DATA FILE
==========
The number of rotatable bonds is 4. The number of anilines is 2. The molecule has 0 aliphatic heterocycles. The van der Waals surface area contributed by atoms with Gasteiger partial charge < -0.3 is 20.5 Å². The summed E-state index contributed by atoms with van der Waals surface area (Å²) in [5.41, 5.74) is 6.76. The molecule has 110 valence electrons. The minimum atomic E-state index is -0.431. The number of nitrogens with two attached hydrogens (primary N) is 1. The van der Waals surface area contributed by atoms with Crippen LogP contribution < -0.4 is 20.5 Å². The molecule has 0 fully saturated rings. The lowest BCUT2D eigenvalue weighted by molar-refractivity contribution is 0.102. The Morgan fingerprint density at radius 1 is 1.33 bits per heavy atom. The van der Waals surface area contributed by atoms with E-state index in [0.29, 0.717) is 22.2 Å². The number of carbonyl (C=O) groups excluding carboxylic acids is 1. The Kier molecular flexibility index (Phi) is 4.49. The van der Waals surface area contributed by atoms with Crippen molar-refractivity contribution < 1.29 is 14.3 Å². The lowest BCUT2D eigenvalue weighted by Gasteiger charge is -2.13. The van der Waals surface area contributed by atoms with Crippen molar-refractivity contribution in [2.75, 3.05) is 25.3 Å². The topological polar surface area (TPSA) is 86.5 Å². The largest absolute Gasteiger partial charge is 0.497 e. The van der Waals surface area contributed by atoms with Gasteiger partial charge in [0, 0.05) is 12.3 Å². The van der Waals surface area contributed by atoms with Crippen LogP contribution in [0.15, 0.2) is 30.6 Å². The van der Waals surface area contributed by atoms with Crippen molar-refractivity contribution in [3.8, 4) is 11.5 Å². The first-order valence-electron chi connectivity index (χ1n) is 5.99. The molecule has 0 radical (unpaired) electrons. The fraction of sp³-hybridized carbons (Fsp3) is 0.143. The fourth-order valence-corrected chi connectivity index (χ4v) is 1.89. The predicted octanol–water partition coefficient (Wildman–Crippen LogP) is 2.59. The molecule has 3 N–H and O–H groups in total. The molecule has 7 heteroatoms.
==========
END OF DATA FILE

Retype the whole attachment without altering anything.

The number of rotatable bonds is 4. The number of anilines is 2. The molecule has 0 aliphatic heterocycles. The van der Waals surface area contributed by atoms with Gasteiger partial charge < -0.3 is 20.5 Å². The summed E-state index contributed by atoms with van der Waals surface area (Å²) in [5.41, 5.74) is 6.76. The molecule has 110 valence electrons. The minimum atomic E-state index is -0.431. The number of nitrogens with two attached hydrogens (primary N) is 1. The van der Waals surface area contributed by atoms with Crippen LogP contribution < -0.4 is 20.5 Å². The molecule has 0 fully saturated rings. The lowest BCUT2D eigenvalue weighted by molar-refractivity contribution is 0.102. The Morgan fingerprint density at radius 1 is 1.33 bits per heavy atom. The van der Waals surface area contributed by atoms with E-state index in [0.29, 0.717) is 22.2 Å². The number of carbonyl (C=O) groups excluding carboxylic acids is 1. The Kier molecular flexibility index (Phi) is 4.49. The van der Waals surface area contributed by atoms with Crippen molar-refractivity contribution < 1.29 is 14.3 Å². The lowest BCUT2D eigenvalue weighted by Gasteiger charge is -2.13. The van der Waals surface area contributed by atoms with Crippen molar-refractivity contribution in [2.75, 3.05) is 25.3 Å². The topological polar surface area (TPSA) is 86.5 Å². The largest absolute Gasteiger partial charge is 0.497 e. The van der Waals surface area contributed by atoms with Gasteiger partial charge in [0, 0.05) is 12.3 Å². The van der Waals surface area contributed by atoms with Crippen LogP contribution in [0.15, 0.2) is 30.6 Å². The van der Waals surface area contributed by atoms with Crippen molar-refractivity contribution in [3.8, 4) is 11.5 Å². The first-order valence-electron chi connectivity index (χ1n) is 5.99. The molecule has 0 radical (unpaired) electrons. The fraction of sp³-hybridized carbons (Fsp3) is 0.143. The fourth-order valence-corrected chi connectivity index (χ4v) is 1.89. The predicted octanol–water partition coefficient (Wildman–Crippen LogP) is 2.59. The molecule has 3 N–H and O–H groups in total. The molecule has 7 heteroatoms.